The COVID-19 pandemic has disrupted multiple facets of society.

One hurdle businesses have had to deal with is executing documents when the signatories are working remotely or constricted by social distancing laws.

In the construction industry, this has included executing tender submissions, construction contracts and subcontracts, deeds of release and statutory declarations.

Below are the different ways documents can be executed remotely, including the temporary regulations that have been enacted in various states to facilitate the electronic signing of documents during COVID19.

Simple contracts

Generally, simple contracts can be electronically executed without the COVID-19 regulations.

For a simple contract, which most standard construction contracts are, contracts can be signed electronically by parties, depending on whether the contract is being signed in an individual capacity or on behalf of a company.

Individuals: Where a contract is being signed by an individual, contracts can be signed with a personal electronic signature without the need for a 'wet ink' signature or witness.

Companies: At general law, a simple contract can be in electronic form and executed electronically.

However, the law regarding electronic signatures under s 127 of the Corporations Act remains unsettled. If the document is an agreement, electronic execution under s 127 may still be valid at common law, but the counterparty is not able to rely on the statutory assurance of the validity of its execution.

In all cases, parties will need to be able to demonstrate that there was a clear intention to be bound by the contract, and that the signatory had the requisite authority to sign the contract.


At common law, a deed must be:

  1. written on paper, parchment or vellum;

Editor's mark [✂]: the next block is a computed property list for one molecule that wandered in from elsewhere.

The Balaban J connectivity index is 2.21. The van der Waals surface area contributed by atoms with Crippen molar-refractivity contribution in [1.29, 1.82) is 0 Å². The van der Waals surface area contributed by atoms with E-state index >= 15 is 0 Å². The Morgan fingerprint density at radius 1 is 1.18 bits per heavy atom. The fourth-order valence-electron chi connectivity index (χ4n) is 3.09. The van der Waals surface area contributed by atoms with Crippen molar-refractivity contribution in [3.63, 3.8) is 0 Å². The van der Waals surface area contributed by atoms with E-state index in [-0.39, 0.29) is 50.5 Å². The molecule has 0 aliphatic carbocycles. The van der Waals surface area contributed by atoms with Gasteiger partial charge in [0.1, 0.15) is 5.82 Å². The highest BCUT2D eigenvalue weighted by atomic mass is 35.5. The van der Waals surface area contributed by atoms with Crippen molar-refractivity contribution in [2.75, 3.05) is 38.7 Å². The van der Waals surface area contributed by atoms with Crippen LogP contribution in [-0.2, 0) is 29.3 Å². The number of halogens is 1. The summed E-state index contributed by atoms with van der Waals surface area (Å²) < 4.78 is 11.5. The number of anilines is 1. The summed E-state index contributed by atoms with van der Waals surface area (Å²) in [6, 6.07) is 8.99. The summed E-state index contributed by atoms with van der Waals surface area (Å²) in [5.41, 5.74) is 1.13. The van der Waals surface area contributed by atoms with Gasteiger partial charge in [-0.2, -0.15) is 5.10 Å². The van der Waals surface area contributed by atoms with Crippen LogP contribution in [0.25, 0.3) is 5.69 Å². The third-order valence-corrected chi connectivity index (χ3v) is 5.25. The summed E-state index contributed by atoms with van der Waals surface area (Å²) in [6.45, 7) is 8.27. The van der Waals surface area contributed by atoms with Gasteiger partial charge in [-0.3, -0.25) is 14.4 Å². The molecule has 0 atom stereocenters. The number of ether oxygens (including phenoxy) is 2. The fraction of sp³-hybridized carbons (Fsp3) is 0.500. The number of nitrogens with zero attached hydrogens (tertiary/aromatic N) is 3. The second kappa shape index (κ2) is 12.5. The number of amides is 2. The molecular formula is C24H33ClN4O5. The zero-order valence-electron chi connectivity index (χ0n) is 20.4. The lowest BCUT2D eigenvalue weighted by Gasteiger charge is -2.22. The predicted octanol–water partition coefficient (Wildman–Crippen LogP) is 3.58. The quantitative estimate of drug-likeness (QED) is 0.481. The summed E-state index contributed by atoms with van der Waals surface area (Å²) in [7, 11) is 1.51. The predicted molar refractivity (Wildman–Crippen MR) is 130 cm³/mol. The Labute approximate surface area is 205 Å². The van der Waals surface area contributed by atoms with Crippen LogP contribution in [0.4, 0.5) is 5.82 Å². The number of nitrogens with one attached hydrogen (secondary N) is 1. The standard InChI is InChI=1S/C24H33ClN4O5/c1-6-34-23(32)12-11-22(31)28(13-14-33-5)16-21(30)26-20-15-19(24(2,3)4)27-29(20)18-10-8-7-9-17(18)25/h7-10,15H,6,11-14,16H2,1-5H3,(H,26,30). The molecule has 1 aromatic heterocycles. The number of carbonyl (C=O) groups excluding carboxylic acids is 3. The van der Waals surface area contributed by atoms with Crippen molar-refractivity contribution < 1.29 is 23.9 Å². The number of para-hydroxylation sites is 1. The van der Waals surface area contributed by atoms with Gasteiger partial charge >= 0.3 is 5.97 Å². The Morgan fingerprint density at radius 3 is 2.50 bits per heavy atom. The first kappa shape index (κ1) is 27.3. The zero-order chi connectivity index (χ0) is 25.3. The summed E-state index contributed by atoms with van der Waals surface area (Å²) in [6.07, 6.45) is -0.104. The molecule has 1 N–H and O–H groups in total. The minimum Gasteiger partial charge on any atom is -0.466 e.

2. signed;
  3. sealed (this includes being witnessed, or 'attested'); and
  4. delivered.

The rules relating to the valid execution of deeds vary between Australian jurisdictions and depend on whether the party that is executing the deed is an individual or a company.

Recent legislative changes in NSW have expressly permitted deeds made by natural persons in electronic form with electronic signatures and attestation (Conveyancing Act 1919 (NSW) s 38A).

However, a witness must be physically present and must sign the same document at the same time as the signatory.

The common law requirement for paper, parchment or vellum remains in most other Australian jurisdictions.

In some states, this has been modified by the COVID-19 temporary regulations, as set out below.

COVID-19 temporary regulations

NSW: Under the Electronic Transactions Amendment (COVID-19 Witnessing of Documents) Regulation 2020 witnessing can validly occur remotely (albeit temporarily) via an audio-visual link (such as Zoom or Skype), provided the witness:

  • sees the signatory actually sign the document in real time
  • attests the signature was witnessed by signing the document or a copy
  • is reasonably satisfied that the document the witness signs is the actual document or a copy of it
  • endorses the document with a statement stating the method used to witness the signature, and that the document was witnessed in accordance with the NSW COVID Regulation.

However, this does not address the uncertainties of a company executing a deed electronically under s 127 of the Corporations Act.

Victoria: The new temporary regulations under the COVID-19 Omnibus (Emergency Measures) (Electronic Signing and Witnessing) Regulations 2020 similarly permit deeds to be signed electronically and include remote witnessing provisions.

Queensland: The Justice Legislation (COVID-19 Emergency Response—Wills and Enduring Documents) Regulation 2020 (as amended) have introduced new rules in Queensland which allow the electronic signing of deeds, and certain other enduring documents, and the witnessing of certain documents by way of audio-visual link.


The rules around electronic signing of documents in Australia remains fragmented and uncertain in many jurisdictions. Whilst some temporary measures have been introduced to allow parties to more easily transact during COVID-19, uniform reform is now needed more than ever to facilitate the electronic execution of documents.

This publication does not deal with every important topic or change in law and is not intended to be relied upon as a substitute for legal or other advice that may be relevant to the reader's specific circumstances. If you have found this publication of interest and would like to know more or wish to obtain legal advice relevant to your circumstances please contact one of the named individuals listed.